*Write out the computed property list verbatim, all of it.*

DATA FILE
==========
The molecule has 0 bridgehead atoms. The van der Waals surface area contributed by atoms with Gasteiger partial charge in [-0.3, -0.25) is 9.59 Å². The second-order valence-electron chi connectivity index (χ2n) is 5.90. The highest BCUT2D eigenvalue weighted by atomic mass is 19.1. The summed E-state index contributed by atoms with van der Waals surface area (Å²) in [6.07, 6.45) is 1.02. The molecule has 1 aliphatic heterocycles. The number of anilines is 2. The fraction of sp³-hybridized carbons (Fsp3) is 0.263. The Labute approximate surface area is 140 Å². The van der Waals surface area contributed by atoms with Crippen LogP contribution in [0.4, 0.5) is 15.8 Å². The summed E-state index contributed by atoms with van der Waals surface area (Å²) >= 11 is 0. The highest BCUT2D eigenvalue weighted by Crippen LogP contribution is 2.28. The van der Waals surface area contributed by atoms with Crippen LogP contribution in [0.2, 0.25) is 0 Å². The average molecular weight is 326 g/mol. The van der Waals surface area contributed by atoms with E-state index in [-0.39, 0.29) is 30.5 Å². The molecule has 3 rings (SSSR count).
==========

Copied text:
The molecule has 0 bridgehead atoms. The van der Waals surface area contributed by atoms with Gasteiger partial charge in [-0.3, -0.25) is 9.59 Å². The second-order valence-electron chi connectivity index (χ2n) is 5.90. The highest BCUT2D eigenvalue weighted by atomic mass is 19.1. The summed E-state index contributed by atoms with van der Waals surface area (Å²) in [6.07, 6.45) is 1.02. The molecule has 1 aliphatic heterocycles. The number of anilines is 2. The fraction of sp³-hybridized carbons (Fsp3) is 0.263. The Labute approximate surface area is 140 Å². The van der Waals surface area contributed by atoms with Crippen LogP contribution in [0.4, 0.5) is 15.8 Å². The summed E-state index contributed by atoms with van der Waals surface area (Å²) >= 11 is 0. The highest BCUT2D eigenvalue weighted by Crippen LogP contribution is 2.28. The van der Waals surface area contributed by atoms with Crippen LogP contribution in [0.2, 0.25) is 0 Å². The average molecular weight is 326 g/mol. The van der Waals surface area contributed by atoms with E-state index in [-0.39, 0.29) is 30.5 Å². The molecule has 3 rings (SSSR count).